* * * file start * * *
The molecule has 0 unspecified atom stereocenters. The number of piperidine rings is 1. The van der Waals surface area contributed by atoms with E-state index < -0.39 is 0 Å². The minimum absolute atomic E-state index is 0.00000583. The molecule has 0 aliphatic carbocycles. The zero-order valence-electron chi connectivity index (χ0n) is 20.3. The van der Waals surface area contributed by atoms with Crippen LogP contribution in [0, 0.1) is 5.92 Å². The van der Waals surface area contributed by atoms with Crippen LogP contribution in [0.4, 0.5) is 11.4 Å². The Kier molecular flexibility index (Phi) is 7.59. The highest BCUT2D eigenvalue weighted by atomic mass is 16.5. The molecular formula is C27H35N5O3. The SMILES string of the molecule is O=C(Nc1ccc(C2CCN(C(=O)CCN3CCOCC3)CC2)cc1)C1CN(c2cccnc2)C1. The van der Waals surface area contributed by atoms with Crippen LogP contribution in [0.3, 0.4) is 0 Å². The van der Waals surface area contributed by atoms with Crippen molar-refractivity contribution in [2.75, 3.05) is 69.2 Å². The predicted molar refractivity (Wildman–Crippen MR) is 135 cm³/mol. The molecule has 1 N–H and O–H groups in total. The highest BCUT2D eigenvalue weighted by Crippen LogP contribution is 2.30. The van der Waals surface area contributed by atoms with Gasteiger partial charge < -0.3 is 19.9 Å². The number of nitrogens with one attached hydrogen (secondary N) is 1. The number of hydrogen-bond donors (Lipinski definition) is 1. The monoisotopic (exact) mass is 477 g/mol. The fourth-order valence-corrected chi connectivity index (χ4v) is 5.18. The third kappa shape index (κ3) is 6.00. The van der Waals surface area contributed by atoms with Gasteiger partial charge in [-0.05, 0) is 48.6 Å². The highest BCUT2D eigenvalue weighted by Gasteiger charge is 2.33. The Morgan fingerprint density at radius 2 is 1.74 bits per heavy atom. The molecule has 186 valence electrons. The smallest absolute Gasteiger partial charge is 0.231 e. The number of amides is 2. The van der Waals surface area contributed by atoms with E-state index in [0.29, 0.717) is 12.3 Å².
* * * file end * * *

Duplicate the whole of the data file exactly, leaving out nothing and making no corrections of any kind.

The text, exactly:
The molecule has 0 unspecified atom stereocenters. The number of piperidine rings is 1. The van der Waals surface area contributed by atoms with E-state index < -0.39 is 0 Å². The minimum absolute atomic E-state index is 0.00000583. The molecule has 0 aliphatic carbocycles. The zero-order valence-electron chi connectivity index (χ0n) is 20.3. The van der Waals surface area contributed by atoms with Crippen LogP contribution in [0, 0.1) is 5.92 Å². The van der Waals surface area contributed by atoms with Crippen LogP contribution in [0.4, 0.5) is 11.4 Å². The Kier molecular flexibility index (Phi) is 7.59. The highest BCUT2D eigenvalue weighted by atomic mass is 16.5. The molecular formula is C27H35N5O3. The SMILES string of the molecule is O=C(Nc1ccc(C2CCN(C(=O)CCN3CCOCC3)CC2)cc1)C1CN(c2cccnc2)C1. The van der Waals surface area contributed by atoms with Crippen LogP contribution in [0.3, 0.4) is 0 Å². The van der Waals surface area contributed by atoms with Crippen molar-refractivity contribution in [2.75, 3.05) is 69.2 Å². The predicted molar refractivity (Wildman–Crippen MR) is 135 cm³/mol. The molecule has 1 N–H and O–H groups in total. The highest BCUT2D eigenvalue weighted by Crippen LogP contribution is 2.30. The van der Waals surface area contributed by atoms with Gasteiger partial charge < -0.3 is 19.9 Å². The number of nitrogens with one attached hydrogen (secondary N) is 1. The number of hydrogen-bond donors (Lipinski definition) is 1. The monoisotopic (exact) mass is 477 g/mol. The fourth-order valence-corrected chi connectivity index (χ4v) is 5.18. The third kappa shape index (κ3) is 6.00. The van der Waals surface area contributed by atoms with Gasteiger partial charge in [-0.05, 0) is 48.6 Å². The highest BCUT2D eigenvalue weighted by Gasteiger charge is 2.33. The Morgan fingerprint density at radius 2 is 1.74 bits per heavy atom. The molecule has 186 valence electrons. The smallest absolute Gasteiger partial charge is 0.231 e. The number of amides is 2. The van der Waals surface area contributed by atoms with E-state index in [0.29, 0.717) is 12.3 Å².